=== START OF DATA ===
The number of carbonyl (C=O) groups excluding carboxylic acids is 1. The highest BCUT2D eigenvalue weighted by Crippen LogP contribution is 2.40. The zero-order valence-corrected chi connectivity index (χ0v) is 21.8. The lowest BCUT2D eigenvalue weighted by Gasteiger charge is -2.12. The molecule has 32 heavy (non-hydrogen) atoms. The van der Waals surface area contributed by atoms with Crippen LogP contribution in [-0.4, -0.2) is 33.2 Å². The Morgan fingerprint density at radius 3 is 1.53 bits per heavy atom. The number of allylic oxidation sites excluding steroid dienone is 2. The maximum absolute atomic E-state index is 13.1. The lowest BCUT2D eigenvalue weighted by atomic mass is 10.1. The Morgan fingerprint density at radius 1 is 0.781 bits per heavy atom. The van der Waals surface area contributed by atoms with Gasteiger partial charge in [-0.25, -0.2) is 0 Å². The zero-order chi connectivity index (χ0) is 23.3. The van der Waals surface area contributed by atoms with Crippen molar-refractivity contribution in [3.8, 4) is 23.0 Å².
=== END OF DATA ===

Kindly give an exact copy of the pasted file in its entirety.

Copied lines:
The number of carbonyl (C=O) groups excluding carboxylic acids is 1. The highest BCUT2D eigenvalue weighted by Crippen LogP contribution is 2.40. The zero-order valence-corrected chi connectivity index (χ0v) is 21.8. The lowest BCUT2D eigenvalue weighted by Gasteiger charge is -2.12. The molecule has 32 heavy (non-hydrogen) atoms. The van der Waals surface area contributed by atoms with Crippen LogP contribution in [-0.4, -0.2) is 33.2 Å². The Morgan fingerprint density at radius 3 is 1.53 bits per heavy atom. The number of allylic oxidation sites excluding steroid dienone is 2. The maximum absolute atomic E-state index is 13.1. The lowest BCUT2D eigenvalue weighted by atomic mass is 10.1. The Morgan fingerprint density at radius 1 is 0.781 bits per heavy atom. The van der Waals surface area contributed by atoms with Gasteiger partial charge in [-0.25, -0.2) is 0 Å². The zero-order chi connectivity index (χ0) is 23.3. The van der Waals surface area contributed by atoms with Crippen molar-refractivity contribution in [3.8, 4) is 23.0 Å².